It was my last weekend in Perth before I head off to Germany/Turkey for five weeks, so I decided that extra nerdiness was required, just in case I don’t receive enough pop culture and science fiction while I’m travelling.
On Friday night I played Dungeons & Dragons for the first time. My friend Garreth had been hoping to play for quite a while, feeling that we’d somehow missed out on an integral part of growing up as nerds. When he floated the idea with our friends, he got quite a lot of interest and decided to schedule a game before our upcoming trip.
Half the fun of the session was designing our characters. My character was supposed to be a dwarf Bard by the name of Billiam Shakesword (highly original, I know). But we were taking too long to create our characters, so Dungeon Master Garreth gave us pre-filled character sheets instead. So I became a halfling Rogue by the name of – wait for it – Billiam Shakesword Part 2. I was a little bitter at not being a Bard.
But I soon discovered that being a halfling was awesome. Because I was so small, I had a high stealth ability, enabling me to (theoretically) sneak up on my enemies. And I had the additional element of luck, so that if I rolled a natural 1 on the d20 (the twenty-sided die, for those of you who aren’t complete geeks), I was able to roll again.
Our group were a bit hopeless, I won’t lie. We spent a sizeable amount of our game time arguing about the economic verisimilitude of the game world and the minutiae of each of our strategies. We were nothing if not thorough.
During our first battle, ambushed by four goblins, I managed to kill one of our assailants almost instantly, but barely survived the rest of the battle. We captured and tortured one of the goblins, which was great fun. The Geneva Convention certainly doesn’t apply in D&D Land.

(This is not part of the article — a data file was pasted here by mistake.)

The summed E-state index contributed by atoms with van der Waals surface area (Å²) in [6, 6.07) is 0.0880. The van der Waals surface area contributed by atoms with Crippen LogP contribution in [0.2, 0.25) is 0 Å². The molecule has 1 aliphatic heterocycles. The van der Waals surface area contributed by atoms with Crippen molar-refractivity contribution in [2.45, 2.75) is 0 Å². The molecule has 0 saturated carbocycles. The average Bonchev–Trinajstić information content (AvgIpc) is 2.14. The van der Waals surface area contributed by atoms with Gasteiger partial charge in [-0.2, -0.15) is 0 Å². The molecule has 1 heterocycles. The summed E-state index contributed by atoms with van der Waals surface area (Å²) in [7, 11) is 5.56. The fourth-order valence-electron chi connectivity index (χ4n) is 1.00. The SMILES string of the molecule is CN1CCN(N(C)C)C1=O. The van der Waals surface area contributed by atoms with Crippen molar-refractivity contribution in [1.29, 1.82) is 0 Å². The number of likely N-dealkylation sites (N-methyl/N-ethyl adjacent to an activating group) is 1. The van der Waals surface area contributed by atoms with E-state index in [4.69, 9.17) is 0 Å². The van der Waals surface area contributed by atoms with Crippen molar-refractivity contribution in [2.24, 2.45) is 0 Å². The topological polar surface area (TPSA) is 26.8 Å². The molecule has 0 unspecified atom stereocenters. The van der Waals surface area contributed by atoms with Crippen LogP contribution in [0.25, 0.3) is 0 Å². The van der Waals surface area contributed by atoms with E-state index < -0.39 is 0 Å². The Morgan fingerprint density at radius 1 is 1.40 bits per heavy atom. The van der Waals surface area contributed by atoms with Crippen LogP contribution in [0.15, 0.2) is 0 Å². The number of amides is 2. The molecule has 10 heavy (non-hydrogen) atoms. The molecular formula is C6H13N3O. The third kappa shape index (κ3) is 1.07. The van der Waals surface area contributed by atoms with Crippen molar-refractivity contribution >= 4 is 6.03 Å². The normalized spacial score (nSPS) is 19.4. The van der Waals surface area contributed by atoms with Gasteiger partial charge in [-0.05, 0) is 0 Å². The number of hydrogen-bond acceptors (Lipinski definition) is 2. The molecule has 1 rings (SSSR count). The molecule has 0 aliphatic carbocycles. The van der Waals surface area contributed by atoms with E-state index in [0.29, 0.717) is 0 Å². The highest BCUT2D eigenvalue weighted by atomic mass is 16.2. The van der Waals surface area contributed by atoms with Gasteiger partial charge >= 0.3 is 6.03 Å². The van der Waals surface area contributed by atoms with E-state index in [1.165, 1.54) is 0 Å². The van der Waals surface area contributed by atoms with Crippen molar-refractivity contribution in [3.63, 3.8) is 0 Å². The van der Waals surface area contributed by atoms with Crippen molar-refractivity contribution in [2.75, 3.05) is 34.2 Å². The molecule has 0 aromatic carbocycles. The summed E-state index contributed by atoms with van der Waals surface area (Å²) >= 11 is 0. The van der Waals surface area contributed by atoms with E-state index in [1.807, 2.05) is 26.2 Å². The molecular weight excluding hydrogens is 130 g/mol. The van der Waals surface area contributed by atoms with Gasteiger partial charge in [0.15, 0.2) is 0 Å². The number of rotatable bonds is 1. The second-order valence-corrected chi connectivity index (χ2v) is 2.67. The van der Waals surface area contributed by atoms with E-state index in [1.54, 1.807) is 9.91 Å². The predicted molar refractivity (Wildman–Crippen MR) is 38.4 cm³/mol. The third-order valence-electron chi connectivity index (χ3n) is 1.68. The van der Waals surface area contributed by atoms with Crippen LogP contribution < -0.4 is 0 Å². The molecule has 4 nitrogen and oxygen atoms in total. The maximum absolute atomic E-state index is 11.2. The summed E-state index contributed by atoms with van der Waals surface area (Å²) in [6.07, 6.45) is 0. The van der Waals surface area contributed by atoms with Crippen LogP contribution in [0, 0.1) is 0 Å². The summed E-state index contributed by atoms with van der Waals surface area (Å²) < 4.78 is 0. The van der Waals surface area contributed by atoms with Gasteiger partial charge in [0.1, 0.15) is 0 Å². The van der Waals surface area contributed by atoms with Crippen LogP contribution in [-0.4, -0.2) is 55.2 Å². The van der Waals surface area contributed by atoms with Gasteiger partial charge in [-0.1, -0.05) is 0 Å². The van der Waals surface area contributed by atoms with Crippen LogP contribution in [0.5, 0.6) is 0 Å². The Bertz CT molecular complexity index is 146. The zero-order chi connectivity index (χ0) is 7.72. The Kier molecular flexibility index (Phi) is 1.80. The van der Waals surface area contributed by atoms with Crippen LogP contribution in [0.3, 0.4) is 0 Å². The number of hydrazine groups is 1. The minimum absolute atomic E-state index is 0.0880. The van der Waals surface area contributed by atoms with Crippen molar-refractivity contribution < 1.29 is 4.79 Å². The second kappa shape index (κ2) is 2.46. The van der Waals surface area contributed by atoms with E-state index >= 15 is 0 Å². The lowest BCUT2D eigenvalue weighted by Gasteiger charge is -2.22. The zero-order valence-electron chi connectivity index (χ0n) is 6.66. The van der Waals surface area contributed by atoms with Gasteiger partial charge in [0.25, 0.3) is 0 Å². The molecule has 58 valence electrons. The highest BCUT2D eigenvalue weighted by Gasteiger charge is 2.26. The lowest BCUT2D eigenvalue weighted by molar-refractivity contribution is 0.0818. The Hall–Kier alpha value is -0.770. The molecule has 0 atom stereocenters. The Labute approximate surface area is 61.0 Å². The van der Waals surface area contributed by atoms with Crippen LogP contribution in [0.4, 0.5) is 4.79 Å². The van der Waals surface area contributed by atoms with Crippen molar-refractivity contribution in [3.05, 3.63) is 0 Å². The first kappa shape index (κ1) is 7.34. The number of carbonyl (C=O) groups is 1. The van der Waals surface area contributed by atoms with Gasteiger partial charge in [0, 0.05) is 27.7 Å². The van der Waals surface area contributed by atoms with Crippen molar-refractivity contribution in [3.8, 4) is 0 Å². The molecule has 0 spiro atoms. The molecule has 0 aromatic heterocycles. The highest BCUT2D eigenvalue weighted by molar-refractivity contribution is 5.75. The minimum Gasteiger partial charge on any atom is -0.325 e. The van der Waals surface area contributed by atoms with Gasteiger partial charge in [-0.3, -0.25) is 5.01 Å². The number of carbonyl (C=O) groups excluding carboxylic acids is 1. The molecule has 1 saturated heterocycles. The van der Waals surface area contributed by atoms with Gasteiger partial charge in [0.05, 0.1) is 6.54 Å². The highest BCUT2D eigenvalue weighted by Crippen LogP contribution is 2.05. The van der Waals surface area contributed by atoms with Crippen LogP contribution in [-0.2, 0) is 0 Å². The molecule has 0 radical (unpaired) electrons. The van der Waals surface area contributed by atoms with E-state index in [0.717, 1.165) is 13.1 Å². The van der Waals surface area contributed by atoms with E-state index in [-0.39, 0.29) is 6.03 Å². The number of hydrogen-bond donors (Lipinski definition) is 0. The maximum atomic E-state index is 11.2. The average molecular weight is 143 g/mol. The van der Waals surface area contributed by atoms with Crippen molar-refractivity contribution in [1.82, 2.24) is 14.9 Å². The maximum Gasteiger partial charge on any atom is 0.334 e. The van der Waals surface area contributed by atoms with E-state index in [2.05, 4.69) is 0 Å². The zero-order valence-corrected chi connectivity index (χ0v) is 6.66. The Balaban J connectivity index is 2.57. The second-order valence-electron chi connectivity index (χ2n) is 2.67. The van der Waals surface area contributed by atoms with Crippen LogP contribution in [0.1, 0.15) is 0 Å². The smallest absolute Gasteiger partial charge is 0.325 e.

The second battle kicked off when two sleepy goblins were awoken and attacked us because our group had spent ten minutes standing in the mouth of a cave arguing about the most effective formation to stand in. Oh well. My mate Adam – now known as Gorzac, the human Fighter – was hit almost immediately. As a goblin aimed a second arrow at him, I heroically dived in front of him and took the arrow to the head. It pretty much killed me. I spent the rest of the battle unconscious on the ground, rolling the die every few minutes just to make sure I didn’t bleed to death. I’m pretty sure I would’ve died, if the rules hadn’t been tweeked to ensure that players survive through their first couple of games. Fun times. I played the Benny Hill theme through my speakers at this point, because it was the only piece of music that seemed appropriate as my clumsy teammates were almost outclassed by two sleepy goblins.
Things only got worse as we entered the cave and tried to tame/bewitch/shoot/stab some wolves. But then we had to wrap up the game, as some of our number had to leave to attend to more mundane responsibilities (you know, like children and family).